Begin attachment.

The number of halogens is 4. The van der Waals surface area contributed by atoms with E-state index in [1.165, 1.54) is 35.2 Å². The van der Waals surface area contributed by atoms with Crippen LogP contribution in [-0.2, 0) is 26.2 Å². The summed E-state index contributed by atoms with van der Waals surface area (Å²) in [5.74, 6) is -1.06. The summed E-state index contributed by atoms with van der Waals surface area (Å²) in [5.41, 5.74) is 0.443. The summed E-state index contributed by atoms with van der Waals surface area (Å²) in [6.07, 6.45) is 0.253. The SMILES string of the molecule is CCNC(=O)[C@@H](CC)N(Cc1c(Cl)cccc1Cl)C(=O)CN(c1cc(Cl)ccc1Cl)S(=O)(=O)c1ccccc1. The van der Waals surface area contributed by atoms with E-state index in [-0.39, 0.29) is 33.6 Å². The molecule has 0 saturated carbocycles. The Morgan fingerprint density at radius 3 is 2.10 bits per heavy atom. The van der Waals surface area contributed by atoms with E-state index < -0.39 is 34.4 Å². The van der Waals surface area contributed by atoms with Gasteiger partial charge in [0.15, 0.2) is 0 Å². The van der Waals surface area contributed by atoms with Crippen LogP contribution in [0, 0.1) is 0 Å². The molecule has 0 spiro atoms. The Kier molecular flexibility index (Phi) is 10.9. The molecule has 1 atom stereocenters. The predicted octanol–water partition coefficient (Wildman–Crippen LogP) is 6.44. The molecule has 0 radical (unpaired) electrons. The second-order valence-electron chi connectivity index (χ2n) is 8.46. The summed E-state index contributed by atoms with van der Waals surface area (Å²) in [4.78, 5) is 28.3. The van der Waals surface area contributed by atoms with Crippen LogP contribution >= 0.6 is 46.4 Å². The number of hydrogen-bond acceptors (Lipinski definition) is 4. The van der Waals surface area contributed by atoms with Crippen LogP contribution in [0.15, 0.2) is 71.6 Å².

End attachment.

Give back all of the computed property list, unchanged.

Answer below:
The number of halogens is 4. The van der Waals surface area contributed by atoms with E-state index in [1.165, 1.54) is 35.2 Å². The van der Waals surface area contributed by atoms with Crippen LogP contribution in [-0.2, 0) is 26.2 Å². The summed E-state index contributed by atoms with van der Waals surface area (Å²) in [5.74, 6) is -1.06. The summed E-state index contributed by atoms with van der Waals surface area (Å²) in [5.41, 5.74) is 0.443. The summed E-state index contributed by atoms with van der Waals surface area (Å²) in [6.07, 6.45) is 0.253. The SMILES string of the molecule is CCNC(=O)[C@@H](CC)N(Cc1c(Cl)cccc1Cl)C(=O)CN(c1cc(Cl)ccc1Cl)S(=O)(=O)c1ccccc1. The van der Waals surface area contributed by atoms with E-state index in [-0.39, 0.29) is 33.6 Å². The molecule has 0 saturated carbocycles. The Morgan fingerprint density at radius 3 is 2.10 bits per heavy atom. The van der Waals surface area contributed by atoms with E-state index < -0.39 is 34.4 Å². The van der Waals surface area contributed by atoms with Gasteiger partial charge in [0.15, 0.2) is 0 Å². The van der Waals surface area contributed by atoms with Crippen LogP contribution in [0, 0.1) is 0 Å². The molecule has 0 spiro atoms. The Kier molecular flexibility index (Phi) is 10.9. The molecule has 1 atom stereocenters. The predicted octanol–water partition coefficient (Wildman–Crippen LogP) is 6.44. The molecule has 0 radical (unpaired) electrons. The second-order valence-electron chi connectivity index (χ2n) is 8.46. The summed E-state index contributed by atoms with van der Waals surface area (Å²) in [4.78, 5) is 28.3. The van der Waals surface area contributed by atoms with Crippen LogP contribution >= 0.6 is 46.4 Å². The number of hydrogen-bond acceptors (Lipinski definition) is 4. The van der Waals surface area contributed by atoms with Crippen LogP contribution in [0.15, 0.2) is 71.6 Å².